by David Bynon, last updated

What is a Dual-Eligible Person?

Dual-eligible individuals are those who receive both Medicare and Medicaid benefits. It includes beneficiaries enrolled in Medicare Part A and/or Part B while receiving full Medicaid and/or financial assistance through a Medicare Savings Program.

Key Takeaways

  • Dual-eligible beneficiaries are those who qualify for both Medicare and Medicaid.
  • When dually eligible, Medicare is the primary payer for all Medicare-approved healthcare services, while Medicaid or a Medicare Savings Program helps with the remaining out-of-pocket costs.
  • When available, dual-eligible beneficiaries can join a Medicare Advantage Special Needs Plan.

What is Covered for a Dual-Eligible Beneficiary?

The level of coverage for a dual-eligible beneficiary depends on whether they are a full benefit or partial benefit dual-eligible. Full benefit dual-eligible are enrolled in both Medicare and Medicaid. These programs work together to provide health care coverage, assistance with Medicare premiums and costs, and coverage for services that are not covered by Medicare alone, such as dental care, hearing care, and nursing homes.1Medicare.gov, “Medicaid“, Accessed October 26, 2021

Partial benefit dual-eligibles are enrolled in Medicare and a Medicare Savings Program. Medicare provides health care coverage for these beneficiaries while the Medicare Savings Programs would provide cost-sharing for remaining Medicare expenses.2Medicare.gov, “Medicare Savings Programs“, Accessed October 26, 2021

What Is Medicare?

Medicare is health insurance for adults of age 65 and over, as well as people with certain disabilities. Medicare pays for approximately 80 percent of the beneficiary’s costs for medically necessary services. If beneficiaries cannot afford Medicare’s premiums, copayments, and coinsurances, then they can apply for Medicaid through their local Medicaid office.3Medicare.gov, “Medicare costs at a glance“, Accessed October 26, 2021

What Is Medicaid?

Medicaid is a combined state and federal program that provides healthcare for families and individuals whose annual income is at or below the federal poverty level. For Medicare beneficiaries, Medicaid works in conjunction with Medicare to help pay a beneficiaries out-of-pocket costs, including monthly premiums, deductibles, and copayments. Dually-eligible beneficiaries pay minimal copayments. In some states, Medicaid also provides coverage for routine care that Medicare does not cover, including routine dental, vision, and hearing.1Medicare.gov, “Medicaid“, Accessed October 26, 2021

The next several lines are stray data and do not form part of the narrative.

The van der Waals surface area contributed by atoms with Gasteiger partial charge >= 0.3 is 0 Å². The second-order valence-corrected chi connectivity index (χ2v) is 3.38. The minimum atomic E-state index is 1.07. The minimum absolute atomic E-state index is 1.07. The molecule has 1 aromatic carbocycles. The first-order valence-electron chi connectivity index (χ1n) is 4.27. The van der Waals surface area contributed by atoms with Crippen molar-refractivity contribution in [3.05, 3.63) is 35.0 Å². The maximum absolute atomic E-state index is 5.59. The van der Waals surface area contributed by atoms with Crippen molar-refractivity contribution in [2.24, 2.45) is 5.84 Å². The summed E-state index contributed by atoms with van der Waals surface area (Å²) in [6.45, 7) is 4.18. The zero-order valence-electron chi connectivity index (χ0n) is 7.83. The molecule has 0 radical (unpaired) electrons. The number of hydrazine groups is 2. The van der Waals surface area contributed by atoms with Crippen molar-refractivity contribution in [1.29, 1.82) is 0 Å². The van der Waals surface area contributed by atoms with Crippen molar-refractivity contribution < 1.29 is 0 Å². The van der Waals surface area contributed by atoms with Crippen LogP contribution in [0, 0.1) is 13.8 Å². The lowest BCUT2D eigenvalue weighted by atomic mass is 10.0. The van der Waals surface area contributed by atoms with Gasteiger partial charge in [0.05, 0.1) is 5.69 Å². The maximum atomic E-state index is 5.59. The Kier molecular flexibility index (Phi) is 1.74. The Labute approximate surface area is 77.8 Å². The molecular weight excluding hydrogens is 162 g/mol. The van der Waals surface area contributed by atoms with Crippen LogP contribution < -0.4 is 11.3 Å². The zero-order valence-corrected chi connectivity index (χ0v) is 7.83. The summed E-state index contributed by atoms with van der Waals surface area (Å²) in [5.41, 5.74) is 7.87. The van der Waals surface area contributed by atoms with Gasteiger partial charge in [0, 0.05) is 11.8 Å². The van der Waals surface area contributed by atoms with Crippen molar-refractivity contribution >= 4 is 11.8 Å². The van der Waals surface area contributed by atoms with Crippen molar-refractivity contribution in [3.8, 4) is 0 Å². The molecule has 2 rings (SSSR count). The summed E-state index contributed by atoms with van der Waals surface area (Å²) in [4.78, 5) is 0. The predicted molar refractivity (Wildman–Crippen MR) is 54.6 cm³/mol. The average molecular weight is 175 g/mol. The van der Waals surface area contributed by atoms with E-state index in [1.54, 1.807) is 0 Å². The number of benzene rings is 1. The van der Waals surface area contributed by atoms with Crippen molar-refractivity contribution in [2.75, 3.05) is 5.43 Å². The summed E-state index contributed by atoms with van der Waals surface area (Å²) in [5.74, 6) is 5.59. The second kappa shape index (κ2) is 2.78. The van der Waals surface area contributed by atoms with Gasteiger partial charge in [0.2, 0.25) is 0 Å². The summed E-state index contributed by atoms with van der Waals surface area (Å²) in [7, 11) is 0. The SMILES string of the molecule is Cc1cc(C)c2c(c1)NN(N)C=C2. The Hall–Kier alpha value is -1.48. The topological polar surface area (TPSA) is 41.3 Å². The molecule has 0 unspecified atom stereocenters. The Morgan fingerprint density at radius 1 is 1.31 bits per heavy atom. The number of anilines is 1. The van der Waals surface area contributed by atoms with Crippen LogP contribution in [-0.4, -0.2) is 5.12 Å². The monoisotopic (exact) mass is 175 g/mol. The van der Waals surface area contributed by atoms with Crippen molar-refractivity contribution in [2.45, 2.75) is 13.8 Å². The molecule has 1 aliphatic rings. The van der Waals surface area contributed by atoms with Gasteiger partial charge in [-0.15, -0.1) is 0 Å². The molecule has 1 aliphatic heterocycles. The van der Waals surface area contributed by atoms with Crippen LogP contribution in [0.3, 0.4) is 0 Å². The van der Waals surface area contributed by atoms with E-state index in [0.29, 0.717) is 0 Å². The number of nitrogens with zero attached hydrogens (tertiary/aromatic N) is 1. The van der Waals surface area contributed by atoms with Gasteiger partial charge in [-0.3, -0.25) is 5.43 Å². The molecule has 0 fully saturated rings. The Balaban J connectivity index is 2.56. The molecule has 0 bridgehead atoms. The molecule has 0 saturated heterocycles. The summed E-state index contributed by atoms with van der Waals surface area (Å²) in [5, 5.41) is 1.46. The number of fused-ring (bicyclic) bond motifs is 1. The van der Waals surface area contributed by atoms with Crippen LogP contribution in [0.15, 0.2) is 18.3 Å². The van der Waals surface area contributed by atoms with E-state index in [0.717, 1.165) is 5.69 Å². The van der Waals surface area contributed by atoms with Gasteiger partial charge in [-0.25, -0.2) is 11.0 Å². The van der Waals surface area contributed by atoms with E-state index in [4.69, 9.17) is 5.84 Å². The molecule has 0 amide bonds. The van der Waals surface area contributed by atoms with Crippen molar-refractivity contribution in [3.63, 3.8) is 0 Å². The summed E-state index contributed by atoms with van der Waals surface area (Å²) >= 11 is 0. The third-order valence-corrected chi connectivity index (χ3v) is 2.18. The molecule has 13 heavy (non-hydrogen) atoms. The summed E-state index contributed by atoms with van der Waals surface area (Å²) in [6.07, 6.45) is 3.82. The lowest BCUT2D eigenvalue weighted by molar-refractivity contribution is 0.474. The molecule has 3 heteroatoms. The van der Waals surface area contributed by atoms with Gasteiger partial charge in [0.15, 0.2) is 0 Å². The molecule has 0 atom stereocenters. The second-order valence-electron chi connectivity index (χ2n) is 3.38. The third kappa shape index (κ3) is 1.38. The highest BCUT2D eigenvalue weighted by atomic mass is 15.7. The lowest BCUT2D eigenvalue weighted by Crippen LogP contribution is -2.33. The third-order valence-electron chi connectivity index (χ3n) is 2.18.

Medicare Savings Program

Beneficiaries with an income level that is near the federal poverty line (FPL), under 200 percent of the FPL, but not below it can be partially dual-eligible when enrolled in Medicare and a Medicare Savings Program. Medicare Savings Programs include the Qualified Medicare Beneficiary (QMB) program, Specified Low-Income Medicare Beneficiary (SLMB) program, Qualifying Individual (QI) program, and Qualified Disabled and Working Individuals (QDWI) program. These savings programs provide assistance with Medicare premiums and cost-sharing with Medicare’s out-of-pocket costs.4CMS.gov, “Dually Eligible Beneficiaries Under Medicare and Medicaid“, Accessed October 15, 2021

Medicare Advantage Special Needs Plans

Dual-eligible beneficiaries are also eligible to join a Medicare Advantage Special Needs Plan (D-SNP), where available. Medicare Advantage SNP plans are coordinated care plans that handle coordinating costs between Medicare and Medicaid. All D-SNP plans include prescription drug coverage and have minimal out-of-pocket costs.5CMS.gov, “Dual Eligible Special Needs Plans (D-SNPs)“, Accessed October 15, 2021


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